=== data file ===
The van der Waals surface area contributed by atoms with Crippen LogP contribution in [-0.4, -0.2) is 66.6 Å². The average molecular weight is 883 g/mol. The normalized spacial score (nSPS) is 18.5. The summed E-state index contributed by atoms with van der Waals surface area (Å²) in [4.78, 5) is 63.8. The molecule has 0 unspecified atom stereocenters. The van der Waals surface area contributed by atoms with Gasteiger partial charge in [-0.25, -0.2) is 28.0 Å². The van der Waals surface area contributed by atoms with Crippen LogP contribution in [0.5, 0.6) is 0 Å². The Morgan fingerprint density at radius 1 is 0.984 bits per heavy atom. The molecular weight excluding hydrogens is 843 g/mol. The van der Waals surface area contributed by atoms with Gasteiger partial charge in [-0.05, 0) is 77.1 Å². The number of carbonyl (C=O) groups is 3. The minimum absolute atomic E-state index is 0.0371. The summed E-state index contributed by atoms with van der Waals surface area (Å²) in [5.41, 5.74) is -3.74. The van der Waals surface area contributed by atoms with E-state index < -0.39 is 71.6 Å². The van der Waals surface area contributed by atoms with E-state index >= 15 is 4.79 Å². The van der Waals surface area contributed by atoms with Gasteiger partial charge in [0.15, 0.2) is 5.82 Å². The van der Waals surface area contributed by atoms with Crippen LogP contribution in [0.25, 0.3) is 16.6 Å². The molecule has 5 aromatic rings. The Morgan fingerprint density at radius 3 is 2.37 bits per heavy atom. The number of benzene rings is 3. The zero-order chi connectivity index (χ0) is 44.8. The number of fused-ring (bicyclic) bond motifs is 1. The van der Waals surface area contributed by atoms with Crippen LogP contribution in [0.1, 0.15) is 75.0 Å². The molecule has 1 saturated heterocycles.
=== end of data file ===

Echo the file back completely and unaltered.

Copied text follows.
The van der Waals surface area contributed by atoms with Crippen LogP contribution in [-0.4, -0.2) is 66.6 Å². The average molecular weight is 883 g/mol. The normalized spacial score (nSPS) is 18.5. The summed E-state index contributed by atoms with van der Waals surface area (Å²) in [4.78, 5) is 63.8. The molecule has 0 unspecified atom stereocenters. The van der Waals surface area contributed by atoms with Gasteiger partial charge in [-0.25, -0.2) is 28.0 Å². The van der Waals surface area contributed by atoms with Crippen LogP contribution in [0.5, 0.6) is 0 Å². The Morgan fingerprint density at radius 1 is 0.984 bits per heavy atom. The molecular weight excluding hydrogens is 843 g/mol. The van der Waals surface area contributed by atoms with Gasteiger partial charge in [-0.05, 0) is 77.1 Å². The number of carbonyl (C=O) groups is 3. The minimum absolute atomic E-state index is 0.0371. The summed E-state index contributed by atoms with van der Waals surface area (Å²) in [5.41, 5.74) is -3.74. The van der Waals surface area contributed by atoms with E-state index < -0.39 is 71.6 Å². The van der Waals surface area contributed by atoms with E-state index >= 15 is 4.79 Å². The van der Waals surface area contributed by atoms with Gasteiger partial charge in [0.15, 0.2) is 5.82 Å². The van der Waals surface area contributed by atoms with Crippen LogP contribution in [0.25, 0.3) is 16.6 Å². The molecule has 5 aromatic rings. The Morgan fingerprint density at radius 3 is 2.37 bits per heavy atom. The number of benzene rings is 3. The zero-order chi connectivity index (χ0) is 44.8. The number of fused-ring (bicyclic) bond motifs is 1. The van der Waals surface area contributed by atoms with Crippen LogP contribution in [0.1, 0.15) is 75.0 Å². The molecule has 1 saturated heterocycles.